FULLERTON, Calif.—U.S. Representative Ed Royce (R-Fullerton) hosted his Sixth Annual Women Conference at the University of California Fullerton campus on March 15.
The half-day conference included several seminars to enrich women’s understanding of important life skills and understanding the various perils that are negatively affecting our families and communities.
The United States UNICEF Ambassador Angie Harman was the keynote speaker.
“Ms. Harman is not only an accomplished model and actress, but is providing important awareness to fight human trafficking,” said Royce in a prepared announcement. Harman has been traveling the world to see the effects of human trafficking in order to bring this heinous crime into to a halt. She provided disturbing trends that include children as young as 10 years old even here in the USA.
Many of the attendees were caught off-guard by this fact. Education of young people is important to help prevent sexual enslavement of our young women and children.
“I had no idea that this is going on. I don’t know what to say about this. I need to talk to other mothers in my neighborhood to make sure we can prevent this from happening to our young people,” said one mother while leaving the session.
Purple Veggies Anyone?
Chinese medicine has colors for various organs and those plants that produce fruit and leaves of various matching colors have been used for improving health and fitness for thousands of years.
Jamie Gwen, a celebrity chef, discussed new food trends that have been proven scientifically to provide better health trends and lifestyles. She addressed one food type by color: purple veggies are excellent for digestion and she cited scientific studies to confirm their value to the kidneys, heart, and liver.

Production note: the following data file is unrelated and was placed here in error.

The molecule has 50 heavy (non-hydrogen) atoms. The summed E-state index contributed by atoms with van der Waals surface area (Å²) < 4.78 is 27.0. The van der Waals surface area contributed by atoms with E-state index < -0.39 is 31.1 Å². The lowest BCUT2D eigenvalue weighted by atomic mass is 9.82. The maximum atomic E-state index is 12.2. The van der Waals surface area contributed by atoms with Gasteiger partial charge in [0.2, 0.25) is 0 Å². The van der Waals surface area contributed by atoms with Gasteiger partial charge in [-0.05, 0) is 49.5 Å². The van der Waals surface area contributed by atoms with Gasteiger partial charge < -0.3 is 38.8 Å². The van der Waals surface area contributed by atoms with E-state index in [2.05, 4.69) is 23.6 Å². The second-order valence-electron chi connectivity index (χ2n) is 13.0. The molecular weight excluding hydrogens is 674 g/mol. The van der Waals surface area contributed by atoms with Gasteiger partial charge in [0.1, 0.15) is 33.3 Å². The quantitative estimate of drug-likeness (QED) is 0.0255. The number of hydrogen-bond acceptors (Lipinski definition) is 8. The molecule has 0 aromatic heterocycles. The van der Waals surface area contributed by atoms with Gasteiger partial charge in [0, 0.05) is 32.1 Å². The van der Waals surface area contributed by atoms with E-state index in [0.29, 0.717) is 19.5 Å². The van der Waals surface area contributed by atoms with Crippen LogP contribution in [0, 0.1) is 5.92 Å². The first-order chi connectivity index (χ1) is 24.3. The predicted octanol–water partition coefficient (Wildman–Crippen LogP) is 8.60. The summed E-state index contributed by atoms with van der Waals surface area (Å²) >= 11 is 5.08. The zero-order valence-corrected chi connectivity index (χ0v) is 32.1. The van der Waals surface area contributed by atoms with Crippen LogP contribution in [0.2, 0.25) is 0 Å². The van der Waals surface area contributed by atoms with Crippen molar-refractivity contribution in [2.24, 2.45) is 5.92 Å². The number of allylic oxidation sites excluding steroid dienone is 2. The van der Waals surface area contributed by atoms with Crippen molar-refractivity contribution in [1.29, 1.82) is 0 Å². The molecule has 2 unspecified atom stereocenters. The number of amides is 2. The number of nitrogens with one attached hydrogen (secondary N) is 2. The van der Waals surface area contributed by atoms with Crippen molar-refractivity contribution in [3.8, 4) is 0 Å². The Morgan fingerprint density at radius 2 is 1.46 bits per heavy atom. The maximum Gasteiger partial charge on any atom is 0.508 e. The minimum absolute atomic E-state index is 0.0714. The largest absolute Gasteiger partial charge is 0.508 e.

A Woman’s Journey to Financial Freedom
Another session, presented by Leticia Mata of Orange County Credit Union, covered the realities of being a woman in our current society. What is different? Women have unique financial challenges. These included Earning 20 percent less than men, living longer, and that 9 out of 10 women will be solely responsible for their finances at some point in their lives.
Discussed were budgeting, savings, retirement plans, how to buy a home, and credit reports, among other things.
“I learned what brings my credit score up or what causes it to go down …when to use advisers and how to determine if their fees are fair,” said Melissa Harvey, a social work major, about the session.
She also had a new insight for budget control: “Do I REALLY NEED this?”
A session on cyber safety for the family was presented by Katherine Wang of Google’s strategy on Child Illiteracy, Eva Velasquez, of the Identity Theft Resource Center, and Family Online Safety Institute.
One major point of the session was that the recent Target stores customer identity theft incident should be a wake-up call for our entire society.
According to the Identity Theft Resource, “As consumers, you have little ability to stop or prevent identity theft. However, there are some positive steps to take which will decrease your risk.”